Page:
Workers at more than 150 Starbucks locations across the United States are planning to go on strike as the coffee chain and a union representing baristas clash over displays supporting LBGTQ causes in stores during Pride month.
Starbucks Workers United said in a tweet Friday that 3,500 workers will be on strike over the next week. Starbucks has consistently denied claims by union organizers that it was banning Pride displays in its U.S. stores after brands like Disney, Target and Bud Light suffered a related backlash and negative social media campaigns in some parts of the country.
STRIKE WITH PRIDE! Seattle Roastery leads nationwide Starbucks strike over Starbucks’ hypocritical treatment of LGBTQIA+ workers. Over 150+ stores and 3,500 workers will be on strike over the course of the next week.
Even brands like Chick-fil-A, which closes on Sundays for a day of “rest and worship,” and Cracker Barrel Old Country Store have been targeted online by anti-LBGTQ groups and individuals.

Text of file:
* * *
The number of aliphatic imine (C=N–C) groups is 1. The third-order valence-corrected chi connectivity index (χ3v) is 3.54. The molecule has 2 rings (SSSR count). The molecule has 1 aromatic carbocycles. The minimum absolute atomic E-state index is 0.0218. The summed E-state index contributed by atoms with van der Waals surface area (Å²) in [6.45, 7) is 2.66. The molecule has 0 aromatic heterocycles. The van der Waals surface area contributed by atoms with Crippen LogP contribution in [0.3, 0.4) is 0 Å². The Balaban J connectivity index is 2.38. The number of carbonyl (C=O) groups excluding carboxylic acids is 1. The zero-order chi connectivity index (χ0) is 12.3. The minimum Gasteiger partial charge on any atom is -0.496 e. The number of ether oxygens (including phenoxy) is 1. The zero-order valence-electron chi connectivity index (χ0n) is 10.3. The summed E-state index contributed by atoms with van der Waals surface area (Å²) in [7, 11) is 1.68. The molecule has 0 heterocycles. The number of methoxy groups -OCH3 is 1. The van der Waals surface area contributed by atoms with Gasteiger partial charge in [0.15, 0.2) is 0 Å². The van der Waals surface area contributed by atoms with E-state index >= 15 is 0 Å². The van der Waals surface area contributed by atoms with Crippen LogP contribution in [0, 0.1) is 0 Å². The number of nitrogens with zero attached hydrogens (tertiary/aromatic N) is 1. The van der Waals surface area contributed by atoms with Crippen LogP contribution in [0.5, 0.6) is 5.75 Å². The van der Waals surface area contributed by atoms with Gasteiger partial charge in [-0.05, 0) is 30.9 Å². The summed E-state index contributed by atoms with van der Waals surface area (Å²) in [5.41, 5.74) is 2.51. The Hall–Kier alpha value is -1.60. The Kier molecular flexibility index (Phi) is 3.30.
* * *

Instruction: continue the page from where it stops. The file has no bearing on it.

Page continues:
The union that represents baristas, Workers United, says that store managers around the country have curtailed or removed displays during a monthlong celebration of LGBTQ people.
In some cases, the union said, managers told workers that Pride displays were a safety concern, citing recent incidents at Target where some angry customers tipped over merchandise and confronted workers. Starbucks said last week that there had been no change to any policy on the matter and that its support is “unwavering.”
A spokesperson with the United Steel Workers, which represents a handful of unionized locations in Canada, told CBC News in a statement it is unaware of any similar actions in Canada because none of their members have reported locations removing Pride-related signage.
The company has been outspoken in its support for LGBTQ+ employees for decades. It extended full health benefits to same-sex partners in 1988 and added health coverage for gender reassignment surgery in 2013.
Starbucks Corp. is also currently selling Pride-themed tumblers in its stores designed by Toronto artist Tim Singleton. A request for comment from Singleton by CBC News on Friday was not immediately returned.
Starbucks, based in Seattle, did not immediately respond to a request for comment early Friday.